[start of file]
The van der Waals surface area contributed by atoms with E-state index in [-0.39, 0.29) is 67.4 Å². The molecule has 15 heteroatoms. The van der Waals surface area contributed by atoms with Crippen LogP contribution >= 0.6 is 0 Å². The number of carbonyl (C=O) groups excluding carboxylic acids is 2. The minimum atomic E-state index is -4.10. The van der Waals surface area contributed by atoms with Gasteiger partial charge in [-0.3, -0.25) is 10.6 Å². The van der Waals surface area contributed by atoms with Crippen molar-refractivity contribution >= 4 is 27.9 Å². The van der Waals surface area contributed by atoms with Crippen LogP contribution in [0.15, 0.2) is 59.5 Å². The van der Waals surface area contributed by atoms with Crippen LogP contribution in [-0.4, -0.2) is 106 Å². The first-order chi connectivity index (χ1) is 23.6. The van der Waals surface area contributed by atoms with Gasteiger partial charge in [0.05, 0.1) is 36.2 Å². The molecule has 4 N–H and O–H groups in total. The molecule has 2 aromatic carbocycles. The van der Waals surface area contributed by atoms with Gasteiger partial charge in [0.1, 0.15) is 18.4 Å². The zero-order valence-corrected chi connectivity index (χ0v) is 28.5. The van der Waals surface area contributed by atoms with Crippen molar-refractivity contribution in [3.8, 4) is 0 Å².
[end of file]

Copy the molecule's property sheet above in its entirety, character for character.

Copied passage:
The van der Waals surface area contributed by atoms with E-state index in [-0.39, 0.29) is 67.4 Å². The molecule has 15 heteroatoms. The van der Waals surface area contributed by atoms with Crippen LogP contribution >= 0.6 is 0 Å². The number of carbonyl (C=O) groups excluding carboxylic acids is 2. The minimum atomic E-state index is -4.10. The van der Waals surface area contributed by atoms with Gasteiger partial charge in [-0.3, -0.25) is 10.6 Å². The van der Waals surface area contributed by atoms with Crippen molar-refractivity contribution >= 4 is 27.9 Å². The van der Waals surface area contributed by atoms with Crippen LogP contribution in [0.15, 0.2) is 59.5 Å². The van der Waals surface area contributed by atoms with Crippen LogP contribution in [-0.4, -0.2) is 106 Å². The first-order chi connectivity index (χ1) is 23.6. The van der Waals surface area contributed by atoms with Gasteiger partial charge in [0.05, 0.1) is 36.2 Å². The molecule has 4 N–H and O–H groups in total. The molecule has 2 aromatic carbocycles. The van der Waals surface area contributed by atoms with Gasteiger partial charge in [0.1, 0.15) is 18.4 Å². The zero-order valence-corrected chi connectivity index (χ0v) is 28.5. The van der Waals surface area contributed by atoms with Crippen molar-refractivity contribution in [3.8, 4) is 0 Å².